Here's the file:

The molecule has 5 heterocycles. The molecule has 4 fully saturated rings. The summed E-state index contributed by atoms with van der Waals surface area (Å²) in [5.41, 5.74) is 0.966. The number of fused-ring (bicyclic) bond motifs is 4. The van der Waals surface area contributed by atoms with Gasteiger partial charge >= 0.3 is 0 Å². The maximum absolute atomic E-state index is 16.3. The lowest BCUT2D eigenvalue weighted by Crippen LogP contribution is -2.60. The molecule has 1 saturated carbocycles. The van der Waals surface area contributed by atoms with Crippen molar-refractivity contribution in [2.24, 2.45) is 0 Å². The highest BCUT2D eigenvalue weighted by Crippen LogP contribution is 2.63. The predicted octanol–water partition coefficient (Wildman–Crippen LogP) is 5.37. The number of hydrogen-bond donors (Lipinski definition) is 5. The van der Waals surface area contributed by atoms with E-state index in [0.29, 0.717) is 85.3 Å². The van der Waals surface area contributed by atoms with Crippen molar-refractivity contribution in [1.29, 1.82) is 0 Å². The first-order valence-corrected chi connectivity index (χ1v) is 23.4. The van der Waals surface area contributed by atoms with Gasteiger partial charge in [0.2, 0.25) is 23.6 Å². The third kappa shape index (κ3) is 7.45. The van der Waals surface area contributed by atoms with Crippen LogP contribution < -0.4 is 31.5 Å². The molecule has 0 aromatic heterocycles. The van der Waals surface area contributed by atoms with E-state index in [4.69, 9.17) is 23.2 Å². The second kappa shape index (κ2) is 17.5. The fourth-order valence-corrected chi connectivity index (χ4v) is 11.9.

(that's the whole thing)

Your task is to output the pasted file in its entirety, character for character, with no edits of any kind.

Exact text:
The molecule has 5 heterocycles. The molecule has 4 fully saturated rings. The summed E-state index contributed by atoms with van der Waals surface area (Å²) in [5.41, 5.74) is 0.966. The number of fused-ring (bicyclic) bond motifs is 4. The van der Waals surface area contributed by atoms with Gasteiger partial charge >= 0.3 is 0 Å². The maximum absolute atomic E-state index is 16.3. The lowest BCUT2D eigenvalue weighted by Crippen LogP contribution is -2.60. The molecule has 1 saturated carbocycles. The van der Waals surface area contributed by atoms with Crippen molar-refractivity contribution in [2.24, 2.45) is 0 Å². The highest BCUT2D eigenvalue weighted by Crippen LogP contribution is 2.63. The predicted octanol–water partition coefficient (Wildman–Crippen LogP) is 5.37. The number of hydrogen-bond donors (Lipinski definition) is 5. The van der Waals surface area contributed by atoms with E-state index in [0.29, 0.717) is 85.3 Å². The van der Waals surface area contributed by atoms with Crippen molar-refractivity contribution in [1.29, 1.82) is 0 Å². The first-order valence-corrected chi connectivity index (χ1v) is 23.4. The van der Waals surface area contributed by atoms with Gasteiger partial charge in [0.2, 0.25) is 23.6 Å². The third kappa shape index (κ3) is 7.45. The van der Waals surface area contributed by atoms with Crippen LogP contribution < -0.4 is 31.5 Å². The molecule has 0 aromatic heterocycles. The van der Waals surface area contributed by atoms with E-state index in [4.69, 9.17) is 23.2 Å². The second kappa shape index (κ2) is 17.5. The fourth-order valence-corrected chi connectivity index (χ4v) is 11.9.